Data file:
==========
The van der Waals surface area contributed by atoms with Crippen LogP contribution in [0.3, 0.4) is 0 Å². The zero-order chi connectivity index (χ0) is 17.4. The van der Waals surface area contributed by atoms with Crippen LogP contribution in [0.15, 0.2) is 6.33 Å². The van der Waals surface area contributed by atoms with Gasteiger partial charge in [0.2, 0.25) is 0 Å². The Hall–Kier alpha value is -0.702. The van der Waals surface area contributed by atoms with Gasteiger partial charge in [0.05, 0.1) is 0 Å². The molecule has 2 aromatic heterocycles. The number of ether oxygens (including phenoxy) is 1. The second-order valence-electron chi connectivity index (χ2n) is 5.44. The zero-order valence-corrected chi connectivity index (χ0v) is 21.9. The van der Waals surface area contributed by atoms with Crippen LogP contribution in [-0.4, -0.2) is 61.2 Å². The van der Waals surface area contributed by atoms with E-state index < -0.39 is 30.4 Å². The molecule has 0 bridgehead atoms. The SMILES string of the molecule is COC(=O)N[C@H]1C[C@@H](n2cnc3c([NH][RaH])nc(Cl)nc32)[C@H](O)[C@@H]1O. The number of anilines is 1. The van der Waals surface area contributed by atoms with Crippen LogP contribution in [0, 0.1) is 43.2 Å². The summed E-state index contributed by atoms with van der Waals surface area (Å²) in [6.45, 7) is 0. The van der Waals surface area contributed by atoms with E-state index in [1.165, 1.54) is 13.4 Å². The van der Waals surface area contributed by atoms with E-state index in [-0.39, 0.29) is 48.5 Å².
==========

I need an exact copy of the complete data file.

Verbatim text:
The van der Waals surface area contributed by atoms with Crippen LogP contribution in [0.3, 0.4) is 0 Å². The zero-order chi connectivity index (χ0) is 17.4. The van der Waals surface area contributed by atoms with Crippen LogP contribution in [0.15, 0.2) is 6.33 Å². The van der Waals surface area contributed by atoms with Gasteiger partial charge in [0.2, 0.25) is 0 Å². The Hall–Kier alpha value is -0.702. The van der Waals surface area contributed by atoms with Gasteiger partial charge in [0.05, 0.1) is 0 Å². The molecule has 2 aromatic heterocycles. The number of ether oxygens (including phenoxy) is 1. The second-order valence-electron chi connectivity index (χ2n) is 5.44. The zero-order valence-corrected chi connectivity index (χ0v) is 21.9. The van der Waals surface area contributed by atoms with Crippen LogP contribution in [-0.4, -0.2) is 61.2 Å². The van der Waals surface area contributed by atoms with E-state index < -0.39 is 30.4 Å². The molecule has 0 bridgehead atoms. The SMILES string of the molecule is COC(=O)N[C@H]1C[C@@H](n2cnc3c([NH][RaH])nc(Cl)nc32)[C@H](O)[C@@H]1O. The number of anilines is 1. The van der Waals surface area contributed by atoms with Crippen LogP contribution in [0, 0.1) is 43.2 Å². The summed E-state index contributed by atoms with van der Waals surface area (Å²) in [6.45, 7) is 0. The van der Waals surface area contributed by atoms with E-state index in [1.165, 1.54) is 13.4 Å². The van der Waals surface area contributed by atoms with E-state index in [-0.39, 0.29) is 48.5 Å².